lockdownd - the daemon which provides information to things like device activation, DRM services, ability to use emergency call or connect to itunes

    http://theiphonewiki.com/wiki/Lockdownd

    mobile.file_relay - appears to be the service which supports applications sending and receiving files through itunes sharing or local network sharing. Here's someone's client implementation on github from 4 years ago.

    https://github.com/bryanforbes/libimobiledevice/blob/master/src/file_relay.c

    Calling these "undocumented" is simply incompetent, and bringing the NSA into it is just alarmist bull.

    1. diodesign (Written by Reg staff) Silver badge

      Re: No, they're not sekret spying tools

      "pcapd - so top sekret it's been a documented developer tool for years"

      No - the developer doc you linked to is about analyzing traffic from another device on the network, not by the device itself which is what pcapd does, allegedly. The doc you linked to says "iOS does not support packet tracing directly". That's contradicted by Jonathan's claims.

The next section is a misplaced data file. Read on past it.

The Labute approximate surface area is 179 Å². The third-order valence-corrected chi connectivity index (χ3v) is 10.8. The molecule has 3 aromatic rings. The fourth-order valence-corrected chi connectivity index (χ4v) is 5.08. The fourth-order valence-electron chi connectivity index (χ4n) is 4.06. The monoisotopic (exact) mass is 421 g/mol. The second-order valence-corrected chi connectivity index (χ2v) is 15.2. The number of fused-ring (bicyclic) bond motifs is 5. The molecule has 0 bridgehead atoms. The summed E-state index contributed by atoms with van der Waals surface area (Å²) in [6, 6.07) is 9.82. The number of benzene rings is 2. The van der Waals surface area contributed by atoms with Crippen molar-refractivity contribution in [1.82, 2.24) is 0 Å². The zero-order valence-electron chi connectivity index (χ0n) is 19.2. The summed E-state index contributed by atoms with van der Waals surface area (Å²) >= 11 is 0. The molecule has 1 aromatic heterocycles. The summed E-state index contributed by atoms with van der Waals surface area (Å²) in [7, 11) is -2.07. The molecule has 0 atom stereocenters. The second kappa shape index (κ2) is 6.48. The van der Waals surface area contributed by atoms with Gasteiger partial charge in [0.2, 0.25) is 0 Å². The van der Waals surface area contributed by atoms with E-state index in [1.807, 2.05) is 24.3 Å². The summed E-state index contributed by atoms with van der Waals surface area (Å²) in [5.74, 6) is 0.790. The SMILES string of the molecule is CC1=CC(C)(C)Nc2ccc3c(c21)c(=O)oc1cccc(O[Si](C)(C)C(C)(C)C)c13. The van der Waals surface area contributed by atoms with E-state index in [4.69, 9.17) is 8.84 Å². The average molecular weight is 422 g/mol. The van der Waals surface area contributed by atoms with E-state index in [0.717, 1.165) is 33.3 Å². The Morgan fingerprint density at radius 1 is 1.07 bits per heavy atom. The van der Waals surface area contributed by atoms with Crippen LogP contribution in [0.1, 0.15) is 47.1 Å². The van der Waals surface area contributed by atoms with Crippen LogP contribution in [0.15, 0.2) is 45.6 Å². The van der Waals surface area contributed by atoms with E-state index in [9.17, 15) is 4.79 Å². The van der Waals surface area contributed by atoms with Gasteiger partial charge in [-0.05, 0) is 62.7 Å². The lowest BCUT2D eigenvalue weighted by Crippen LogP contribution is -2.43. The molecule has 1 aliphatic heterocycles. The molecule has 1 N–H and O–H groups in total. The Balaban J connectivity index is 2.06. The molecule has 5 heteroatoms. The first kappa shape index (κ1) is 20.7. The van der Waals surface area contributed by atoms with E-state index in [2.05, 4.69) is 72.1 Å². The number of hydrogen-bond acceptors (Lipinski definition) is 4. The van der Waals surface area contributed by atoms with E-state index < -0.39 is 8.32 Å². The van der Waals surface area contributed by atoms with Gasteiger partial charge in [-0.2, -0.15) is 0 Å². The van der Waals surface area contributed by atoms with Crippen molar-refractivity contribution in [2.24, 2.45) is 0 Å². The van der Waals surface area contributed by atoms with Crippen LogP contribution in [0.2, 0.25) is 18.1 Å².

The other things you link to are not documented by Apple officially (AFAIA). They may well have been known for a while. There's no harm in a serious security researcher joining up all the dots for everyone.

      Unless you're just happy doodle dandy with everything as it stands.

      C.

      1. Anonymous Coward
        Anonymous Coward

        Re: No, they're not sekret spying tools

        I've no issue with anyone asking Apple to explain things in more detail, and in the current environment all such companies need to allay fears about privacy, but the assumption that they're in bed with the NSA handing over all our data, based on not having an official explanation, is frankly ridiculous.

        It was the same with the discovery of a location cache, everyone blogged about how Apple was spying and the sky was falling in, until Apple explained what it was for and common sense ensued.